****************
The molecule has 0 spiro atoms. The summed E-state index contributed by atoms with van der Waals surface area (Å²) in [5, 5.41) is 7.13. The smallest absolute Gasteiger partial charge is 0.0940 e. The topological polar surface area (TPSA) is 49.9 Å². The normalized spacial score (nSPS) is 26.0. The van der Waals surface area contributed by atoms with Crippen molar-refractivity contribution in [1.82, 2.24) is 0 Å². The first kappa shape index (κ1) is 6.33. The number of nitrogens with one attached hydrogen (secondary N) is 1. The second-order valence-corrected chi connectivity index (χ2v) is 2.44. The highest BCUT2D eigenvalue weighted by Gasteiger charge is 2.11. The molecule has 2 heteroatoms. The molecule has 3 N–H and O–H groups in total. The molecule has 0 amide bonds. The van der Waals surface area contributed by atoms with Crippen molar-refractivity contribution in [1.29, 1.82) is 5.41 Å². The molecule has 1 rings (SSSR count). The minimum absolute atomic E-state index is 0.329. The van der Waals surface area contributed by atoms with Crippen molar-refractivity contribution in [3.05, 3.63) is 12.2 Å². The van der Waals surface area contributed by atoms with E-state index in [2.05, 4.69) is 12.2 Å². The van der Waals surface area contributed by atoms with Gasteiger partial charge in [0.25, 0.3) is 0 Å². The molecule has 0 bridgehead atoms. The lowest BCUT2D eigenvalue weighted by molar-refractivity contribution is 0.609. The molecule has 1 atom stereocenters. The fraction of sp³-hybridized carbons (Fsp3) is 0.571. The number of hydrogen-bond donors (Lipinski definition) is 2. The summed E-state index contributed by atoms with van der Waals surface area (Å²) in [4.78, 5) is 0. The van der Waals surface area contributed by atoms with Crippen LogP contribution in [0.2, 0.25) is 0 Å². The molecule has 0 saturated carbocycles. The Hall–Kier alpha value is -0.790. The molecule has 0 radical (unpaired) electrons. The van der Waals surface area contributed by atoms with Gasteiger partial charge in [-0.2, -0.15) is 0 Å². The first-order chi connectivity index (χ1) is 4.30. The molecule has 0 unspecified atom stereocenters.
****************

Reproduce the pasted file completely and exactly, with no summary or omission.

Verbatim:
The molecule has 0 spiro atoms. The summed E-state index contributed by atoms with van der Waals surface area (Å²) in [5, 5.41) is 7.13. The smallest absolute Gasteiger partial charge is 0.0940 e. The topological polar surface area (TPSA) is 49.9 Å². The normalized spacial score (nSPS) is 26.0. The van der Waals surface area contributed by atoms with Crippen molar-refractivity contribution in [1.82, 2.24) is 0 Å². The first kappa shape index (κ1) is 6.33. The number of nitrogens with one attached hydrogen (secondary N) is 1. The second-order valence-corrected chi connectivity index (χ2v) is 2.44. The highest BCUT2D eigenvalue weighted by Gasteiger charge is 2.11. The molecule has 2 heteroatoms. The molecule has 3 N–H and O–H groups in total. The molecule has 0 amide bonds. The van der Waals surface area contributed by atoms with Crippen molar-refractivity contribution in [1.29, 1.82) is 5.41 Å². The molecule has 1 rings (SSSR count). The minimum absolute atomic E-state index is 0.329. The van der Waals surface area contributed by atoms with Crippen molar-refractivity contribution in [3.05, 3.63) is 12.2 Å². The van der Waals surface area contributed by atoms with E-state index in [2.05, 4.69) is 12.2 Å². The van der Waals surface area contributed by atoms with Gasteiger partial charge in [0.25, 0.3) is 0 Å². The molecule has 0 bridgehead atoms. The lowest BCUT2D eigenvalue weighted by molar-refractivity contribution is 0.609. The molecule has 1 atom stereocenters. The fraction of sp³-hybridized carbons (Fsp3) is 0.571. The number of hydrogen-bond donors (Lipinski definition) is 2. The summed E-state index contributed by atoms with van der Waals surface area (Å²) in [4.78, 5) is 0. The van der Waals surface area contributed by atoms with Crippen LogP contribution in [0.2, 0.25) is 0 Å². The molecule has 0 saturated carbocycles. The Hall–Kier alpha value is -0.790. The molecule has 0 radical (unpaired) electrons. The van der Waals surface area contributed by atoms with Gasteiger partial charge in [-0.2, -0.15) is 0 Å². The first-order chi connectivity index (χ1) is 4.30. The molecule has 0 unspecified atom stereocenters.